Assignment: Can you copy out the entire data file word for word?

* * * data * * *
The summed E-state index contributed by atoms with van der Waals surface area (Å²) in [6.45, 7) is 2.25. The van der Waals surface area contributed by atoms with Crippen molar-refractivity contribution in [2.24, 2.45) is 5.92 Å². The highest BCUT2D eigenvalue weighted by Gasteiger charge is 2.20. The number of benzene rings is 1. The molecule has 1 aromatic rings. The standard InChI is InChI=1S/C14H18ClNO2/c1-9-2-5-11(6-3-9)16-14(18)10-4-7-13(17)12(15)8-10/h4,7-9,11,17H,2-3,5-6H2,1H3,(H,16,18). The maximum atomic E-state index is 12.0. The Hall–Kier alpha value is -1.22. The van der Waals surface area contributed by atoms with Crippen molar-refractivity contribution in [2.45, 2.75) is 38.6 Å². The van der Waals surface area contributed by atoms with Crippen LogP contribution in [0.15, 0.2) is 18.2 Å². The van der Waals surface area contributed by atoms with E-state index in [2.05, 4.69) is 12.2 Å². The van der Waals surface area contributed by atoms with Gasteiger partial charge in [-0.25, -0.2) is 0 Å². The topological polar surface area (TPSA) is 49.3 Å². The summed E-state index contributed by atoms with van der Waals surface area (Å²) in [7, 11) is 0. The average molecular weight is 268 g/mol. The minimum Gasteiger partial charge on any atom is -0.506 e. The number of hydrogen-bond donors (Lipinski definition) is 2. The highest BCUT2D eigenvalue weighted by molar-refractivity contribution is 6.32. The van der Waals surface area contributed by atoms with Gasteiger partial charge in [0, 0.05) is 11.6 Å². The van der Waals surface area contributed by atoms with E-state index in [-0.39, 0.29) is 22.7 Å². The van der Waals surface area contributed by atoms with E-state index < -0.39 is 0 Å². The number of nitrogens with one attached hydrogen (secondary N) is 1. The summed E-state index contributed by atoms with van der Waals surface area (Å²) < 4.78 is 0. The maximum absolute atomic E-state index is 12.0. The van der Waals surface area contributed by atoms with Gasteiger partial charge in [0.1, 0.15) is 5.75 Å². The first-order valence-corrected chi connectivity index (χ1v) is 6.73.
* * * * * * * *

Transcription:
The summed E-state index contributed by atoms with van der Waals surface area (Å²) in [6.45, 7) is 2.25. The van der Waals surface area contributed by atoms with Crippen molar-refractivity contribution in [2.24, 2.45) is 5.92 Å². The highest BCUT2D eigenvalue weighted by Gasteiger charge is 2.20. The number of benzene rings is 1. The molecule has 1 aromatic rings. The standard InChI is InChI=1S/C14H18ClNO2/c1-9-2-5-11(6-3-9)16-14(18)10-4-7-13(17)12(15)8-10/h4,7-9,11,17H,2-3,5-6H2,1H3,(H,16,18). The maximum atomic E-state index is 12.0. The Hall–Kier alpha value is -1.22. The van der Waals surface area contributed by atoms with Crippen molar-refractivity contribution in [2.45, 2.75) is 38.6 Å². The van der Waals surface area contributed by atoms with Crippen LogP contribution in [0.15, 0.2) is 18.2 Å². The van der Waals surface area contributed by atoms with E-state index in [2.05, 4.69) is 12.2 Å². The van der Waals surface area contributed by atoms with Gasteiger partial charge in [-0.25, -0.2) is 0 Å². The topological polar surface area (TPSA) is 49.3 Å². The summed E-state index contributed by atoms with van der Waals surface area (Å²) in [7, 11) is 0. The average molecular weight is 268 g/mol. The minimum Gasteiger partial charge on any atom is -0.506 e. The number of hydrogen-bond donors (Lipinski definition) is 2. The highest BCUT2D eigenvalue weighted by molar-refractivity contribution is 6.32. The van der Waals surface area contributed by atoms with Gasteiger partial charge in [0, 0.05) is 11.6 Å². The van der Waals surface area contributed by atoms with E-state index in [-0.39, 0.29) is 22.7 Å². The van der Waals surface area contributed by atoms with E-state index < -0.39 is 0 Å². The number of nitrogens with one attached hydrogen (secondary N) is 1. The summed E-state index contributed by atoms with van der Waals surface area (Å²) < 4.78 is 0. The maximum absolute atomic E-state index is 12.0. The van der Waals surface area contributed by atoms with Gasteiger partial charge in [0.1, 0.15) is 5.75 Å². The first-order valence-corrected chi connectivity index (χ1v) is 6.73.